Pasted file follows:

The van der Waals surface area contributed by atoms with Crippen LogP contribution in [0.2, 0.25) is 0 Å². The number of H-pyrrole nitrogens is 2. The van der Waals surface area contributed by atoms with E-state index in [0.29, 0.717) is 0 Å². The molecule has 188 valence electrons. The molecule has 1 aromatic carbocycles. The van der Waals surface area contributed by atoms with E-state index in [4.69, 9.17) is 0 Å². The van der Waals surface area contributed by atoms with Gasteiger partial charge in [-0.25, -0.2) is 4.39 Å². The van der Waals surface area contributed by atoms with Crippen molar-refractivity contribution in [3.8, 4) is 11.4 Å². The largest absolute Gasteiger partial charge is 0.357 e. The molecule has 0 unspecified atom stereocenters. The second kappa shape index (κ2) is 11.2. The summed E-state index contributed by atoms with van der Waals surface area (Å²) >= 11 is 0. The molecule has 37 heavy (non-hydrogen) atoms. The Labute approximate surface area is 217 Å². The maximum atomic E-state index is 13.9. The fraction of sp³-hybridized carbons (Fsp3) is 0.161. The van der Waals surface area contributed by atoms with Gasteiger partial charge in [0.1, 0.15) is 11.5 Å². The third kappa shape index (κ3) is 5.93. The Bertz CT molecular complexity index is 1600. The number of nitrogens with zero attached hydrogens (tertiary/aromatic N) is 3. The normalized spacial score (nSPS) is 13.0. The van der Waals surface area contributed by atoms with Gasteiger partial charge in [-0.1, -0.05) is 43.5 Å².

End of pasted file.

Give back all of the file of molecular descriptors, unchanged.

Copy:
The van der Waals surface area contributed by atoms with Crippen LogP contribution in [0.2, 0.25) is 0 Å². The number of H-pyrrole nitrogens is 2. The van der Waals surface area contributed by atoms with E-state index in [0.29, 0.717) is 0 Å². The molecule has 188 valence electrons. The molecule has 1 aromatic carbocycles. The van der Waals surface area contributed by atoms with E-state index in [4.69, 9.17) is 0 Å². The van der Waals surface area contributed by atoms with Gasteiger partial charge in [-0.25, -0.2) is 4.39 Å². The van der Waals surface area contributed by atoms with Crippen molar-refractivity contribution in [3.8, 4) is 11.4 Å². The largest absolute Gasteiger partial charge is 0.357 e. The molecule has 0 unspecified atom stereocenters. The second kappa shape index (κ2) is 11.2. The summed E-state index contributed by atoms with van der Waals surface area (Å²) >= 11 is 0. The molecule has 37 heavy (non-hydrogen) atoms. The Labute approximate surface area is 217 Å². The maximum atomic E-state index is 13.9. The fraction of sp³-hybridized carbons (Fsp3) is 0.161. The van der Waals surface area contributed by atoms with Gasteiger partial charge in [0.1, 0.15) is 11.5 Å². The third kappa shape index (κ3) is 5.93. The Bertz CT molecular complexity index is 1600. The number of nitrogens with zero attached hydrogens (tertiary/aromatic N) is 3. The normalized spacial score (nSPS) is 13.0. The van der Waals surface area contributed by atoms with Gasteiger partial charge in [-0.1, -0.05) is 43.5 Å².